Perhaps a ‘futureproof’ approach to satirise the present day is to blend both comedy and science fiction together. By looking back from a contrived futuristic standpoint it is possible to comment on the modern day through a ludicrous writing of human history. Futurama (1999-2013) was one of the best at handling this, the episode with a robotic reincarnation of Richard Nixon running as president being one of the most prominent examples. But Armando Iannucci’s short lived show Time Trumpet (2006) is another great example of the direction more comedy could take.

The show is set in the year 2031 and is formatted as an in-depth look back at early 21st century, with testimonial interviews from celebrities recalling some of the bizarre events which took place. The tone carries an influence of Brass Eye in that the jokes are in the extreme absurdity of the situations described, but holds the added asset of fake hindsight to summarise the (actual) present day era.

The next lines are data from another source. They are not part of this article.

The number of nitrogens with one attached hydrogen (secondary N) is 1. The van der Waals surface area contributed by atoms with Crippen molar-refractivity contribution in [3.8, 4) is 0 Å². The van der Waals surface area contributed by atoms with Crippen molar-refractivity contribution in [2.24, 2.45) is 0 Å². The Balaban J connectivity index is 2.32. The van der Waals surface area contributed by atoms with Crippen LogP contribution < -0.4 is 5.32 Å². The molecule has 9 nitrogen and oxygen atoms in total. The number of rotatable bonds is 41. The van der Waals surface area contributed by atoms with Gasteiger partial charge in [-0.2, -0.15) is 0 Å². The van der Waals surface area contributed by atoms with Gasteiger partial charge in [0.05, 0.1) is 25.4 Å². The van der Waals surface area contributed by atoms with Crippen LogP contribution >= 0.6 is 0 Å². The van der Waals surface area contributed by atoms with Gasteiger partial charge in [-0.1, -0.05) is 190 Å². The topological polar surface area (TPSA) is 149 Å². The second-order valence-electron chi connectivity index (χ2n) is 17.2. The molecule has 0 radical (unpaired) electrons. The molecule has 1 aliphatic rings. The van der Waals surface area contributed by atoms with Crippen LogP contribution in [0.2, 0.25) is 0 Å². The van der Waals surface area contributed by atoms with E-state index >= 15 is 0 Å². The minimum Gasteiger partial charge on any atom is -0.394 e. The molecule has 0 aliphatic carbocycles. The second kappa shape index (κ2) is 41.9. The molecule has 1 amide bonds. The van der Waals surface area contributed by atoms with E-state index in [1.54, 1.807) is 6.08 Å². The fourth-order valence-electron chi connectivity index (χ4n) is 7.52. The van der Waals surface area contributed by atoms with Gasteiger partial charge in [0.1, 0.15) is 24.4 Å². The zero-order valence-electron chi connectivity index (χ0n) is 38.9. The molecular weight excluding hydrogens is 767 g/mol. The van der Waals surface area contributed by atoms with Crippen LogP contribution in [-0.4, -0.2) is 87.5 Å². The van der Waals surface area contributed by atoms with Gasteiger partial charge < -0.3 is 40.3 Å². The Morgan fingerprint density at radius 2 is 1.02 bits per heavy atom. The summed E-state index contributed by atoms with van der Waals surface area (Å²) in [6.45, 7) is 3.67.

Just as we now are able to use hindsight to collect a group of events and social changes into a decade with a distinct ‘feel’ to it (60’s – sexual liberation and the summer of love, 80’s – baby boom and poodle rock etc.), Iannucci was able to summarise the first decade of the twenty first century while it was still playing out. And the contrived testimonies relayed to the camera in the clip below paint the decade very much for what it was – a turbulent, paranoid and confused time where extremes of terrorism and political correctness clashed into a massive an ridiculous mess.